Daisuke Iwase is an entrepreneur and co-founder of Lifenet Insurance Company in Japan.

A week has passed since the deadly earthquake and tsunamis hit northeastern Japan.  The Japanese people have been hurt physically, emotionally and economically, yet have endured the challenge with strong resilience. Political leaders have worked around the clock to make difficult decisions under high uncertainty; self-defense forces and policemen continue their endless search for survivors trapped in wreckages under shivering snow; brave engineers are risking their health in a desperate effort to prevent a possible meltdown; corporations are sending money, food, clothes and other amenities to areas worst hit; and the people stand united, maintaining calmness and order amidst days of uncertainty.

If anything, the earthquake and the subsequent tragedies have helped remind us of the virtues and attributes that we the Japanese people possess, which had once been a driver in rebuilding a nation from ashes to a global economic power.  For the time being, political feuding is at a standstill and opposing parties seem to be in full collaboration to take the right actions to provide the needed aid.  Many policies such as universal child care and introduction of toll-free highways, which had been heavily criticized as throwing away money for purposes of winning the general election, are likely to be postponed as a means to secure funding for the relief efforts.

While the short-term attention will be on providing immediate relief to the affected region, the ever more important issue is rethinking how to rebuild the entire nation in the mid to long term.  The tsunamis have not washed away our government debt or the structural inefficiencies in the economy.  The only way we can provide stability and true relief to the people of Japan is to take bold measures to restructure the economy and bring it back on track to sustainable growth.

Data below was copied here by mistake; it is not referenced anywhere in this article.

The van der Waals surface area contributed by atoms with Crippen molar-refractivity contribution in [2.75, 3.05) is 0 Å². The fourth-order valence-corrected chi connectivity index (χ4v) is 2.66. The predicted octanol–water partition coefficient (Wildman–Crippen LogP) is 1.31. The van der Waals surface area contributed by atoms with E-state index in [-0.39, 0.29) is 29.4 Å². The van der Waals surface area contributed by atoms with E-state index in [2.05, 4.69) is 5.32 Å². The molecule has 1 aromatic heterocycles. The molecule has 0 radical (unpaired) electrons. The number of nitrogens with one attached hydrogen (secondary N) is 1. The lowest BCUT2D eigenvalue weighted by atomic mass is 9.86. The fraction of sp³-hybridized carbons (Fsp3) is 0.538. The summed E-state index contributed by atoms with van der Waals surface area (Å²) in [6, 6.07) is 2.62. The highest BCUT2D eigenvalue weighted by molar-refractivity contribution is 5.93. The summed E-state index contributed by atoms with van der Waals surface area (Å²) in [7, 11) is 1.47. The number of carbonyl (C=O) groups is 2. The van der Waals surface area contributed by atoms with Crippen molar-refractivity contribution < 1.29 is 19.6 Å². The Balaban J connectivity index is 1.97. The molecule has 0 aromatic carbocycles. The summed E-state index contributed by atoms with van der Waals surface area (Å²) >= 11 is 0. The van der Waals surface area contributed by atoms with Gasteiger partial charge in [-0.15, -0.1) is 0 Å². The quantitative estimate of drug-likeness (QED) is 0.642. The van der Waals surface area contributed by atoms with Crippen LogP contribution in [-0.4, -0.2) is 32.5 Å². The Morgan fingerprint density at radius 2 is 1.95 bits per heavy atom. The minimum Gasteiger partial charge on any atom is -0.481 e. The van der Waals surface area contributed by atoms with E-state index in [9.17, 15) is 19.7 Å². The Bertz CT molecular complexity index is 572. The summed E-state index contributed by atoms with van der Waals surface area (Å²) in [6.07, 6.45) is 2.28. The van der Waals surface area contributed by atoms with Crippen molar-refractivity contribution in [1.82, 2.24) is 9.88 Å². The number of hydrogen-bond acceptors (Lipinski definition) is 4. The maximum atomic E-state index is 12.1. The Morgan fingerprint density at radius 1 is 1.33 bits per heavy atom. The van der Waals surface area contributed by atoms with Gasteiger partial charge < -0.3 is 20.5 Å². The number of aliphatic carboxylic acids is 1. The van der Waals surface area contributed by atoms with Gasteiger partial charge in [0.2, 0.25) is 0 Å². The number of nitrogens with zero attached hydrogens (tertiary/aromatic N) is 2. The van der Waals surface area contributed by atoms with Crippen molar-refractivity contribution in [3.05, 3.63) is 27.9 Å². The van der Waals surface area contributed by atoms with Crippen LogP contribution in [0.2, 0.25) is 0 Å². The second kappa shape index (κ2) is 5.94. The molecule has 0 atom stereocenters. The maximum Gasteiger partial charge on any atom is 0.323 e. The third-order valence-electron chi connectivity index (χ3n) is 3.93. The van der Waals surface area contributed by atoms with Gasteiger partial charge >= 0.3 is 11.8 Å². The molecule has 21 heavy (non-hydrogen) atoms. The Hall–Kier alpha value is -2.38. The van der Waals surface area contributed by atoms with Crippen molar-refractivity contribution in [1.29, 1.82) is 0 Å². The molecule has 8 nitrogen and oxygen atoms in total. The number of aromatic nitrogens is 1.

It goes almost without saying that we have a serious need for fiscal reform, including a tax increase and a redesign of social welfare.  Of similarly critical importance is a policy shift that would bring about productivity improvements. The major cause of economic stagnation in Japan over the last 20 years has been policies that served to protect low-performing zombie firms and inefficient workers, which have distorted competition and postponed the process of creative destruction and redistribution of labor--both of which are essential for innovation and productivity growth.  In addition, recent changes in capital markets rules have effectively prohibited hostile takeovers and have encouraged a return to keiretsu-like cross share holdings. This has emasculated corporate managers of their animal spirits, and has left them sitting on piles of cash with little incentive to deploy capital and increase their returns during the final years of their salary-man tenure.

Many political leaders have long acknowledged these structural issues but have deferred from taking action, and for one reason only: the fear of losing elections.  An overly powerful Upper House resulted in a structural “twisted” Diet, which (coupled with an electoral system that calls for nationwide elections every 18 months) has led to the departure of 14 prime ministers over the last 20 years.  This is not a result of impatient electorates or incompetent politicians, but of an ill designed, malfunctioning political system.  Could a company where the CEO and all its executives change every year be expected to make changes that are necessary for the long term? Then why a government?

It is clear that we cannot stand another major shock, be it physical or economical. Many brave fighters have showed their courage to save the nation from falling, but now it is time for our leaders to demonstrate political courage. It’s time to make the tough policy decisions needed to draw out the very best of Japan, and to put the nation back on a path to sustainable economic growth.